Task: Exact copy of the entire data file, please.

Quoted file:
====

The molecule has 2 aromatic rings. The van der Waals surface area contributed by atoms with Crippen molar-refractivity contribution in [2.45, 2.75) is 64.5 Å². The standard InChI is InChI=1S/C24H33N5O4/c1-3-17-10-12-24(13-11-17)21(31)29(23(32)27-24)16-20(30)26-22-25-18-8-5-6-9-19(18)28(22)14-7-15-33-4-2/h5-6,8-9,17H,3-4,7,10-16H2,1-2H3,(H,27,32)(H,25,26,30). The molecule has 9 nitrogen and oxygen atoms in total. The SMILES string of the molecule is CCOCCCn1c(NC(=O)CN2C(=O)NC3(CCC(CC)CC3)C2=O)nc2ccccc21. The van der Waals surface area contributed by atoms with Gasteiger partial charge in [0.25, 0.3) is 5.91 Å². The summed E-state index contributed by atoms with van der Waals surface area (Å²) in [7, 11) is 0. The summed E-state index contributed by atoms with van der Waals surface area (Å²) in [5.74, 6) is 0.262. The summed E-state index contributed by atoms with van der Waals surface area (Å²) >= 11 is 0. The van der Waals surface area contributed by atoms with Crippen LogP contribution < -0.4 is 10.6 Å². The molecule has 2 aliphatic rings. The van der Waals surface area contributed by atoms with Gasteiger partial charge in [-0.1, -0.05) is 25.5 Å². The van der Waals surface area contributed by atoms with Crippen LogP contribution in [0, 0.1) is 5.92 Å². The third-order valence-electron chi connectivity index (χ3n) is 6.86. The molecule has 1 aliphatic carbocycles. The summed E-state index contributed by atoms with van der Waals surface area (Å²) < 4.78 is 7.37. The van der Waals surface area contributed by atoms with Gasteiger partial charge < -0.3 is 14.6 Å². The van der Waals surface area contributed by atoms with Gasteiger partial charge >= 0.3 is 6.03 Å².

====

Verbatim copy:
The molecule has 2 aromatic rings. The van der Waals surface area contributed by atoms with Crippen molar-refractivity contribution in [2.45, 2.75) is 64.5 Å². The standard InChI is InChI=1S/C24H33N5O4/c1-3-17-10-12-24(13-11-17)21(31)29(23(32)27-24)16-20(30)26-22-25-18-8-5-6-9-19(18)28(22)14-7-15-33-4-2/h5-6,8-9,17H,3-4,7,10-16H2,1-2H3,(H,27,32)(H,25,26,30). The molecule has 9 nitrogen and oxygen atoms in total. The SMILES string of the molecule is CCOCCCn1c(NC(=O)CN2C(=O)NC3(CCC(CC)CC3)C2=O)nc2ccccc21. The van der Waals surface area contributed by atoms with Gasteiger partial charge in [0.25, 0.3) is 5.91 Å². The summed E-state index contributed by atoms with van der Waals surface area (Å²) in [7, 11) is 0. The summed E-state index contributed by atoms with van der Waals surface area (Å²) in [5.74, 6) is 0.262. The summed E-state index contributed by atoms with van der Waals surface area (Å²) >= 11 is 0. The van der Waals surface area contributed by atoms with Crippen LogP contribution < -0.4 is 10.6 Å². The molecule has 2 aliphatic rings. The van der Waals surface area contributed by atoms with Gasteiger partial charge in [-0.1, -0.05) is 25.5 Å². The van der Waals surface area contributed by atoms with Crippen LogP contribution in [0, 0.1) is 5.92 Å². The third-order valence-electron chi connectivity index (χ3n) is 6.86. The molecule has 1 aliphatic carbocycles. The summed E-state index contributed by atoms with van der Waals surface area (Å²) < 4.78 is 7.37. The van der Waals surface area contributed by atoms with Gasteiger partial charge < -0.3 is 14.6 Å². The van der Waals surface area contributed by atoms with Gasteiger partial charge >= 0.3 is 6.03 Å².